Due to adoption of mobile phones by many UC providers, the concept of unified communications has become even harder to pin down. Is UC limited to cloud-based replacements for business phone systems? Should UC involve many other types of messages? What kinds of communication falls under UC, and should all types be included in order to make those platforms more reliable? Who knows! IT's a mess of ideas and different types of potential, and there will likely be several UC companies that all make their movements toward unique definitions as times goes on.
A recent article talking about this issue at TMCnet by contributor Michelle Nicolson has said that security is an issue for some organizations that are now trying to cover many different types of communication in order to achieve some new broad definition of what UC is.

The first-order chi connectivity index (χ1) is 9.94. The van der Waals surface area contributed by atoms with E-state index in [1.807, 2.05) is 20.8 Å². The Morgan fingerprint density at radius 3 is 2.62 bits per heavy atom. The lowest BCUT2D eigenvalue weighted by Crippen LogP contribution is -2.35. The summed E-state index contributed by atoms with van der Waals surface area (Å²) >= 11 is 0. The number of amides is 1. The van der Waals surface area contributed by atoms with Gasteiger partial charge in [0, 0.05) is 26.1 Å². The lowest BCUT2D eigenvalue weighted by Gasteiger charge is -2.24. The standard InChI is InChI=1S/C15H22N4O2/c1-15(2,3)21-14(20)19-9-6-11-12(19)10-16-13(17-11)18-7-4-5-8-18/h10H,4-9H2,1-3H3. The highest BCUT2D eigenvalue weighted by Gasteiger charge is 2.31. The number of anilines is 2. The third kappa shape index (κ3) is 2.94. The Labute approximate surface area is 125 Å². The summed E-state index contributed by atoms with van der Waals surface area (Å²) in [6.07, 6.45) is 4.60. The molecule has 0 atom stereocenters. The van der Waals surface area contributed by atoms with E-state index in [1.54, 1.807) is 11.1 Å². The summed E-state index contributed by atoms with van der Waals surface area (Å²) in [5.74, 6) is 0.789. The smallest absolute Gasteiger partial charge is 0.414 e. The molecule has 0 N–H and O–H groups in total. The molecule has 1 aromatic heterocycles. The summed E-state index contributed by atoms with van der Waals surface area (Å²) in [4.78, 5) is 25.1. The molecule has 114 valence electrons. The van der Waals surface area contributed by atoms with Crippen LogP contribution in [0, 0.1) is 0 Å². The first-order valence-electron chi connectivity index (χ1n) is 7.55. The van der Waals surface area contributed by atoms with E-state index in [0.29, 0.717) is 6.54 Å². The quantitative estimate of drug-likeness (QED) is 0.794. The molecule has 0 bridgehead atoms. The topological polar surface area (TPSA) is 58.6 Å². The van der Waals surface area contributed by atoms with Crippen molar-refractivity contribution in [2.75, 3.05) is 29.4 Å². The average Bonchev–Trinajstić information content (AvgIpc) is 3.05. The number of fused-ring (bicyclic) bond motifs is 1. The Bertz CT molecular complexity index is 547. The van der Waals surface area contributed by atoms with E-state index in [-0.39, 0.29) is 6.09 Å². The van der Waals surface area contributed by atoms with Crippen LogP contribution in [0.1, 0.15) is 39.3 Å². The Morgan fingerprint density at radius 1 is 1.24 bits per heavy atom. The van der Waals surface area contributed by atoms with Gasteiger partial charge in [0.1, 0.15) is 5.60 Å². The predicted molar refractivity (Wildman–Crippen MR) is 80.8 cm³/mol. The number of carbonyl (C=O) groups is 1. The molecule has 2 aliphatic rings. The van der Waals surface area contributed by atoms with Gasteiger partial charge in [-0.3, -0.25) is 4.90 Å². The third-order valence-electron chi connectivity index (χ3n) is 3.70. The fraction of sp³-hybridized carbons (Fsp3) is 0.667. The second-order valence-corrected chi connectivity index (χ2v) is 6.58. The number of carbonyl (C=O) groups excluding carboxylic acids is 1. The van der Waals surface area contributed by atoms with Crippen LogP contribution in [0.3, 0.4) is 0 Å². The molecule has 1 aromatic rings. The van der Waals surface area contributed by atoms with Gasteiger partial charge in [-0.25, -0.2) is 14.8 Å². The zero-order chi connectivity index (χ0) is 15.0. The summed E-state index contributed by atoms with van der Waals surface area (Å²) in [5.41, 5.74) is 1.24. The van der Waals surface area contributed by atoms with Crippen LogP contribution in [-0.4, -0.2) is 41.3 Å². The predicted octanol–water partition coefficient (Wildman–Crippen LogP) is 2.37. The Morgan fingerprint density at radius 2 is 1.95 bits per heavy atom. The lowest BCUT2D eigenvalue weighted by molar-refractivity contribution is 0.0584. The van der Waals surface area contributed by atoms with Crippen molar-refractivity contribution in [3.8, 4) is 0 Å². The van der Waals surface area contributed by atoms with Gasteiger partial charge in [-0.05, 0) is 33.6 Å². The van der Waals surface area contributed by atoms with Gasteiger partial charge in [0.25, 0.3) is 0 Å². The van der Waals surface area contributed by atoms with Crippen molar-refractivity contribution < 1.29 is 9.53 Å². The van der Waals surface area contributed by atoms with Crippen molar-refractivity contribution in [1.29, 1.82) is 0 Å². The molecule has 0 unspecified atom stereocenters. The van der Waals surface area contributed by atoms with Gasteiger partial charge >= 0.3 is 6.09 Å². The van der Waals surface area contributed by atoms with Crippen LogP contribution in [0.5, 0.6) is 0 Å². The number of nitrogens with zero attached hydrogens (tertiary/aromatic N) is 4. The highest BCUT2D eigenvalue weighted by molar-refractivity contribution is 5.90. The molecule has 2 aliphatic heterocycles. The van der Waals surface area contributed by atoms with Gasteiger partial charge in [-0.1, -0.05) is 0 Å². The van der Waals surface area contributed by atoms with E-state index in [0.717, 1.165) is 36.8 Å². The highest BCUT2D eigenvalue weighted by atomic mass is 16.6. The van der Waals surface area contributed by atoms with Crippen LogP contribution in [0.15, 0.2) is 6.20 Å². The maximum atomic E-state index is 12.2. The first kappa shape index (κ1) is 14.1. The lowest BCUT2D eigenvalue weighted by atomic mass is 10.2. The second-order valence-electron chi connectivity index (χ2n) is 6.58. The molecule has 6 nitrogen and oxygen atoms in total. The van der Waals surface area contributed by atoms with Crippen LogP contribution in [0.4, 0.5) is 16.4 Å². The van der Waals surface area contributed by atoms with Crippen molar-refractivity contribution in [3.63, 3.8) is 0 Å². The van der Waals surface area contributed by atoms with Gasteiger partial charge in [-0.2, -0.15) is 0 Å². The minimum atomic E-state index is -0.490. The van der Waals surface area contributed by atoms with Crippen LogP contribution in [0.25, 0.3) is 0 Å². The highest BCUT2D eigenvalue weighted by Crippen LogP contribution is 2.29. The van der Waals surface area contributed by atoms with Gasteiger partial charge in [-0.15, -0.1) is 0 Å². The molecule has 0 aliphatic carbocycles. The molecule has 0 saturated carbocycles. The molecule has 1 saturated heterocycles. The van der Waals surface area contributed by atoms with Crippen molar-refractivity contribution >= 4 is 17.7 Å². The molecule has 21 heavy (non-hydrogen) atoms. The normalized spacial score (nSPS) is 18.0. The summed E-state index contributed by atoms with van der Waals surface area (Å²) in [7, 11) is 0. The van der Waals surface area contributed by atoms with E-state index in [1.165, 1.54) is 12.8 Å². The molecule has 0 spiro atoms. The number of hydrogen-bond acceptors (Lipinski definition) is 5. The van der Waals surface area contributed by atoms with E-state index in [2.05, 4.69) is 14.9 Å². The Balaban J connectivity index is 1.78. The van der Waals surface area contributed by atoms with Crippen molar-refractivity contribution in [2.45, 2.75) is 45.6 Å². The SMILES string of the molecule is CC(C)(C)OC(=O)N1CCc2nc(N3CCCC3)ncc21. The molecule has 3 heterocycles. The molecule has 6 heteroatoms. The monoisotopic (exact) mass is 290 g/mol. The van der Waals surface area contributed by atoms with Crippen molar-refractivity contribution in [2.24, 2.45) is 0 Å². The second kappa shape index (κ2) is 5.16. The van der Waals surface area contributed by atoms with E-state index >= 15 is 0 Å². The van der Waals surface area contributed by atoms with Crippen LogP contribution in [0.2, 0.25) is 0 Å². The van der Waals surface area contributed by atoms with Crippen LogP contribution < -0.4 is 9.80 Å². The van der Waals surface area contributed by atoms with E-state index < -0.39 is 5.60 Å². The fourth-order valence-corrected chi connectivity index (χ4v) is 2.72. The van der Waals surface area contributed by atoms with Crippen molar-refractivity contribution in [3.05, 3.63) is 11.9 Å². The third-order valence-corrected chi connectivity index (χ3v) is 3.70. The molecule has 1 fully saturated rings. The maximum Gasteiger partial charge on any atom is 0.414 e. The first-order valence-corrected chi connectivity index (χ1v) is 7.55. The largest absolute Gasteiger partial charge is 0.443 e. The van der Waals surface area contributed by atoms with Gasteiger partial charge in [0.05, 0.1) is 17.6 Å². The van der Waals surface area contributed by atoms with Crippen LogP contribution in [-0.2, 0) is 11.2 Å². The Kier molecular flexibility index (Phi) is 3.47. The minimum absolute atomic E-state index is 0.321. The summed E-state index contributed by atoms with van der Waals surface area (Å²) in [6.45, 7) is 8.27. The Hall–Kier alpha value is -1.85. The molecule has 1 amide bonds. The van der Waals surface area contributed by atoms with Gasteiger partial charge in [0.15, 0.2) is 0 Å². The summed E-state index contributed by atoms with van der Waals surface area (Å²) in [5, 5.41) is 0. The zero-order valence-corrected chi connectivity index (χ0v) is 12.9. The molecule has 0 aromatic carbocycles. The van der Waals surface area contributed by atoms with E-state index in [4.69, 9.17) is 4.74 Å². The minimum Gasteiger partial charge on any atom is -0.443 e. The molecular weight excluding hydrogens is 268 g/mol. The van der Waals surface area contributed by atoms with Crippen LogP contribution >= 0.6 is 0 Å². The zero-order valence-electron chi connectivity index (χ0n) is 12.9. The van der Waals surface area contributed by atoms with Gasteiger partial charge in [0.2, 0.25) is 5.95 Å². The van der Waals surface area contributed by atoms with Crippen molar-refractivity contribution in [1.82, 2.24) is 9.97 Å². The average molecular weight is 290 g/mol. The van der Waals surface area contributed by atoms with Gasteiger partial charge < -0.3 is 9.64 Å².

The central problem behind these kinds of discussions is that they miss the point of the cloud: providing clients with strong business phone systems that will work in the future and save them money. This kind of core mission statement of UC has not changed even as the business has gone through something of an awkward adolescence as it tries to fit as many different types of networks under its roof at once.
Cloud systems get more definition
Although the consumer-level workarounds sometimes used by workers who don't have UC are common - Google Voice, Skype and other pieces of software - that doesn't mean that there still isn't a market for UC that does everything and puts it all in once place. Businesses need to have archivable video and voice chats that live alongside text communication to make collaboration easier and make the whole system work better for themselves. The point of UC is not just to make it so that a possible type of communication can happen, it is also to have it easily documented and referable, so that anything that is said can be on the record and used further down the road as the needs of the business dictate. UC is not just about making a phone service work, it is about making an entire area of communication networks function for a business. This crucial difference is the distinction between bad and good UC providers.